CSotD: Friday Funnies

I’m enjoying the current Thimble Theater storyline but this panel stopped me in my tracks. Decades before the current move to reframe Popeye for the Teletubbies demographic, Olive Oyl had been reduced to a damsel in distress, while Wimpy simply wandered around asking for hamburgers.

They were far more dynamic in 1935, particularly Olive, who was, after all, the sister of short-tempered conman Castor Oyl, and I continue to be impressed with the depth of Elzie Segar’s cast.

Which I suppose is as good an excuse as any to suggest once more that you subscribe to Comics Kingdom and to GoComics, because times are getting rather fraught, and the ridiculously small per-day cost of supporting cartoonists and their syndicates won’t make a dent in anybody’s budget.


Speaking of comic strip women who caught my attention this week, Reply All expresses a humongous amount of truth here.

Lizzie often … well, I was about to say she often challenges team building and mindfulness and other psychobabble happy talk, but she doesn’t challenge it so much as complain about it and see through it while still being dragooned into participating.

She hasn’t had the “click” Ms magazine used to talk about —  the click! of recognition, that parenthesis of truth around a little thing that completes the puzzle of reality in women’s minds—the moment that brings a gleam to our eyes and means the revolution has begun” — the moment of insight that might turn her into Jill Kaplan of Pajama Diaries, whom I recently praised for not swallowing the Lean In and “You can have it all” narrative.

Lizzie is smart enough to know better but she’s not bold enough to break free and, meanwhile, she is in a relationship that would probably be improved if she would quit whining and hinting, and simply say what’s on her mind.

No, he’s not reciting from the right script, which is about as brilliant a way of phrasing it as I’ve ever heard.

Of my major relationships, the best in this regard was with a woman who, after we’d dawdled and chatted over the last scraps of dinner, would say, “Well, let’s get these dishes done so we can relax.”

No crap about who cooked and who therefore is required to do the dishes, or whose turn it is or any of that contract-negotiation bullshit.

And, especially, no letting things get out of control until the moment she decided that housework had suddenly become our immediate, non-postponeable priority.

Drew’s a good man, Lizzie. Tear up all those passive-aggressive scripts and start ad-libbing along with him.


And now for something completely different: Bizarro on the unexpected return of Don Johnson.

What’s with the not-shaving thing? I’m seeing grown-ass men on CNN and MSNBC programs with ungroomed stubble, and I don’t mean five o’clock shadows or even — to be fair to a long-gone, unmourned style — the carefully groomed ungroomed Don Johnson/Yassar Arafat look.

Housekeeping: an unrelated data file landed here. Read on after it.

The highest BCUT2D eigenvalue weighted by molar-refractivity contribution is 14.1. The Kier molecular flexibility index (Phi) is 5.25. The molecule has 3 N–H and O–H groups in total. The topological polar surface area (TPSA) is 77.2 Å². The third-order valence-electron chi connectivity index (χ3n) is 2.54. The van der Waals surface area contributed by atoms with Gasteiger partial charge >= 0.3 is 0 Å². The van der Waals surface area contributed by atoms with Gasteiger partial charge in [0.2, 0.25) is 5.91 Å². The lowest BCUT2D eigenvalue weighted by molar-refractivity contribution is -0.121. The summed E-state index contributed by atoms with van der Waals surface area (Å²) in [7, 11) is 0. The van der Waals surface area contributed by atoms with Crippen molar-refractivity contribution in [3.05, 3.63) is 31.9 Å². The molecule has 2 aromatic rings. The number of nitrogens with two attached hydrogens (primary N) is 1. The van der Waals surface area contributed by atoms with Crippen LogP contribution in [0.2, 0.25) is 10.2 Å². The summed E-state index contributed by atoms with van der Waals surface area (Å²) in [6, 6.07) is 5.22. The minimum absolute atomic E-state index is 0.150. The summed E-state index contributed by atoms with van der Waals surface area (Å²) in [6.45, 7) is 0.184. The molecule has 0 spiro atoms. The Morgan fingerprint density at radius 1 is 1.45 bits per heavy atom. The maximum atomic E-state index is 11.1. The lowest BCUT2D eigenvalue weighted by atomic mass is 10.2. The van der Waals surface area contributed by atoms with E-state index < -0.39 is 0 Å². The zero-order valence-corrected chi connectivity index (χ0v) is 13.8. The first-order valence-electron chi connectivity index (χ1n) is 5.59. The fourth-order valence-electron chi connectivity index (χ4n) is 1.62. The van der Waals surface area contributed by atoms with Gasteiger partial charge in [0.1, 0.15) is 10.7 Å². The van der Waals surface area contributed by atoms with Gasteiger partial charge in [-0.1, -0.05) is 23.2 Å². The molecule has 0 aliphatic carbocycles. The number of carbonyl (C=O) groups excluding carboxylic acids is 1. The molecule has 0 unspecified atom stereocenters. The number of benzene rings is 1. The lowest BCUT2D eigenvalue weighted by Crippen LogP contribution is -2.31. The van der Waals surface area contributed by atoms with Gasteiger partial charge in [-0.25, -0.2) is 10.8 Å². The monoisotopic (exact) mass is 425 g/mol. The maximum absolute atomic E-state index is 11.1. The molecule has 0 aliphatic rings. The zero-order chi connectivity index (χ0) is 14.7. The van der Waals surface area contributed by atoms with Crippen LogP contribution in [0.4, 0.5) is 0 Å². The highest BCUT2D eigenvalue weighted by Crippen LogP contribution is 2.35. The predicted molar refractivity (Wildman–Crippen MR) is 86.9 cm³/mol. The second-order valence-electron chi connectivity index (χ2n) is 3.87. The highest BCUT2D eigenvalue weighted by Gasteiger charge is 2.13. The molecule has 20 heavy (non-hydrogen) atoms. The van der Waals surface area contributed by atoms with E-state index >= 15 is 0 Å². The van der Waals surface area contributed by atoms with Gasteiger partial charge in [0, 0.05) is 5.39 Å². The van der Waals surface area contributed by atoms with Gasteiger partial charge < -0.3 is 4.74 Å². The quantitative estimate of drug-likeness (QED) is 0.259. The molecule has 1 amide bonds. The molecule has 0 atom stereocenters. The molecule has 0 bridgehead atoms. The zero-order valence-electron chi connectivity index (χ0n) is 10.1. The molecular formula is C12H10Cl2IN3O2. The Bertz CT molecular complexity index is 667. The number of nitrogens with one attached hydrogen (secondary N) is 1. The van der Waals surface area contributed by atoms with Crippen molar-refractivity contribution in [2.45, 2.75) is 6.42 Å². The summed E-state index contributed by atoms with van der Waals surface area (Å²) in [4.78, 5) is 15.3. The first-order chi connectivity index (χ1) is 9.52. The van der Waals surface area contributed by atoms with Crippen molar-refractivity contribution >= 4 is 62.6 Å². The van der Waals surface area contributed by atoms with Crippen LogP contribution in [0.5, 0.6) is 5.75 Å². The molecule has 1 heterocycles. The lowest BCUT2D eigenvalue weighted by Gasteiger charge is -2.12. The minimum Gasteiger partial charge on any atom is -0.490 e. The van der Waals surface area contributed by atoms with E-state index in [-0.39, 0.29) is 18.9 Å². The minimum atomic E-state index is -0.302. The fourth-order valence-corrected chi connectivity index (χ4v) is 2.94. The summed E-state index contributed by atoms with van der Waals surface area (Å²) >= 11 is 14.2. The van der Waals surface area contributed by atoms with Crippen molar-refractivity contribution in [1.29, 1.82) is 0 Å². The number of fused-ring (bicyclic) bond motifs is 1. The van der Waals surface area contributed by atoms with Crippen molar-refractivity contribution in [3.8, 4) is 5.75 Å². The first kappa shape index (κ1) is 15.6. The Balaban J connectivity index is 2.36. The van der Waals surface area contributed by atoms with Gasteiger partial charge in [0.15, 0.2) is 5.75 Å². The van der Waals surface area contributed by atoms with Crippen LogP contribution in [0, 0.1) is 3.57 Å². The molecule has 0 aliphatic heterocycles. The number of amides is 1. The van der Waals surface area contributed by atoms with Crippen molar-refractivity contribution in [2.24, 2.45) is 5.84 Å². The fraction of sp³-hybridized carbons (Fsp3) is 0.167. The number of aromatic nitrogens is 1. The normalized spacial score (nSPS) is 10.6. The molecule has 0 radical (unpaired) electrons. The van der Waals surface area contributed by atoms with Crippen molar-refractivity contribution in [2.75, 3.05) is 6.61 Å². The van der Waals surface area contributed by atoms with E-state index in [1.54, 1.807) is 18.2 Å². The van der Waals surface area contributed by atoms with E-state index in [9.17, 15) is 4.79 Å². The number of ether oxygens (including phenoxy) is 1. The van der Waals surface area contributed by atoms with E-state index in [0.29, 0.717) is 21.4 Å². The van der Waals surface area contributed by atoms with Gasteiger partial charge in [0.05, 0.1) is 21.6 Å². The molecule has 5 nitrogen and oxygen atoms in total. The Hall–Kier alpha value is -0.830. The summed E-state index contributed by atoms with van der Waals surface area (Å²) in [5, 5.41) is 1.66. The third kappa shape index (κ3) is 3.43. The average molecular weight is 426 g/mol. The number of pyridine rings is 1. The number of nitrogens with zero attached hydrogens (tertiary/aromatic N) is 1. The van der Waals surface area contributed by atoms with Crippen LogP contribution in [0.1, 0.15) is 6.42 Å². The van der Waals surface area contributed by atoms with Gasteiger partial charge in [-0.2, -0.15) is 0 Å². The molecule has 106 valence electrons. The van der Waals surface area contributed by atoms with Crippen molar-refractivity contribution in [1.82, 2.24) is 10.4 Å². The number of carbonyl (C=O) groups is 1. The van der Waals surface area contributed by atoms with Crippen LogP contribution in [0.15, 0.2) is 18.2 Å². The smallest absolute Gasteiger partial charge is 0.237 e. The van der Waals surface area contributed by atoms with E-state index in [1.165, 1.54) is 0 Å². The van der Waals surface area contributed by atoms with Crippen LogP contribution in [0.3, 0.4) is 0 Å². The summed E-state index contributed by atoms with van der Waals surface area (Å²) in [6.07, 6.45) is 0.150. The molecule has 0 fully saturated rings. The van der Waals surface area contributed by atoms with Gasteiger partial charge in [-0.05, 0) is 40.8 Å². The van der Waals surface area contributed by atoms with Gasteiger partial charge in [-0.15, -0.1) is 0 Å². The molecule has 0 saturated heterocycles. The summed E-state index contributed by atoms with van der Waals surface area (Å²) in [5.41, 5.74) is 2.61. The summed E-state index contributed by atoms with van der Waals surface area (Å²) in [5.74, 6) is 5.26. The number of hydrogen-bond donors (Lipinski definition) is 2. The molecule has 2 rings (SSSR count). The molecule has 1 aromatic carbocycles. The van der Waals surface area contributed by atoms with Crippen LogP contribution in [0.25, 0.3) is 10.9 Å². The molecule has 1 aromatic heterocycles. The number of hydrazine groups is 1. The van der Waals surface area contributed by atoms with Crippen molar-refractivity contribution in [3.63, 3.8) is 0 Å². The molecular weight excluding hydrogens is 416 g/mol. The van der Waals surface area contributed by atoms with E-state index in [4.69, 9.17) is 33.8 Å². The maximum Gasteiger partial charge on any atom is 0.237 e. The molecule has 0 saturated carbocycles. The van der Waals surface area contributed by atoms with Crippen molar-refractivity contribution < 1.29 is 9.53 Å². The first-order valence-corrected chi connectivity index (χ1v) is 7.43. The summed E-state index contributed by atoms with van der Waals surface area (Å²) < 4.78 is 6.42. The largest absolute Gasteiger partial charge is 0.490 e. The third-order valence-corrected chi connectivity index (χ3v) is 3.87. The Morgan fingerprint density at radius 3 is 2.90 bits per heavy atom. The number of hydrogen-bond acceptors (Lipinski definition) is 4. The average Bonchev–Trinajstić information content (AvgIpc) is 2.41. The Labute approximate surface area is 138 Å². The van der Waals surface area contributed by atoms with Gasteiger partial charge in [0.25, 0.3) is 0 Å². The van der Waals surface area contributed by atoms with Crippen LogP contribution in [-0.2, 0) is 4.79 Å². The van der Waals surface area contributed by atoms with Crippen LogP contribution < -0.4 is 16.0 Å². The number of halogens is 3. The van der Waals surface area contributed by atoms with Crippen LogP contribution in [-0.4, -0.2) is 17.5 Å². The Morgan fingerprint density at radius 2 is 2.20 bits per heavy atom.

I’m seeing guys who must have thought they were going to be appearing on the radio, and it’s getting to be like country music, where the women look like they’re headed for the prom and the guys look like they are in the middle of cleaning the hen house. (And I’ve lived out West — real cowboys clean up to go into town.)

At least they haven’t reverted to aqua shirts and white sport coats.


Juxtaposition of the Day

(Pooch Cafe)

(Off the Mark)

Some dogs have so little to do that their owners are required to come up with ways to amuse them, and those Kongs and cubes and other devices are a great way to keep a dog occupied.

So long as you have no furniture, or, at least, so long as your furniture is flush to the floor.

Otherwise, if you’re lucky, the game ends when the thing goes under the couch.

If you’re not lucky, you come home to find evidence of desperate, futile canine excavation attempts.

And “Off the Mark” cracked me up because of the frustrated husband factor but particularly because watching a dog work really makes me want to tell it how good it is and give it a pat.

Granted, I greet any dog who passes by, but I’m particularly attracted to the bomb-sniffers at the airport because they’re so focused and so clearly enjoy having a real job to do.

And it’s not just me.

I once did a Career Day at an elementary school where my table in the gym was next to the drug-sniffing dog. The classes would come through and stop at my table so I could tell them about newspaper careers while they all looked over at the dog and waited for me to shut up so they could go there.

But it gave me a chance to talk to the guy between sessions.

Turns out that sniffer dogs have a limited work life before they get bored and start phoning it in, and so this pooch was about to retire and become his handler’s personal pet.

Which made me think that any young man who showed up for a date with the K-9 cop’s daughter should be extra clean, because “retired” doesn’t mean “forgot how.”


Sherman’s Lagoon speaks truth today, though it’s more about courting the press than it is about pleasing the public.

And none of those dried-out Danish frisbees or those sticky little mini-muffins from Costco.

You want good coverage, put out some good pastry.


Not Funny 

Leaving aside the funny part of funnies, it was very encouraging to get this update on Eaten Fish, the young cartoonist who was so horrifically mistreated in an Australian refugee stockade.

But that good news is balanced by not-so-good news from cartoonist Pedro Molina in Nicaragua, here at Bado’s blog and also in this Al Jazeera report.

If you’re looking to improve your tax bracket before year’s end, you might consider a donation to the Cartoonists Rights Network International.

A revolution gone bad can be worse than one that never happened.


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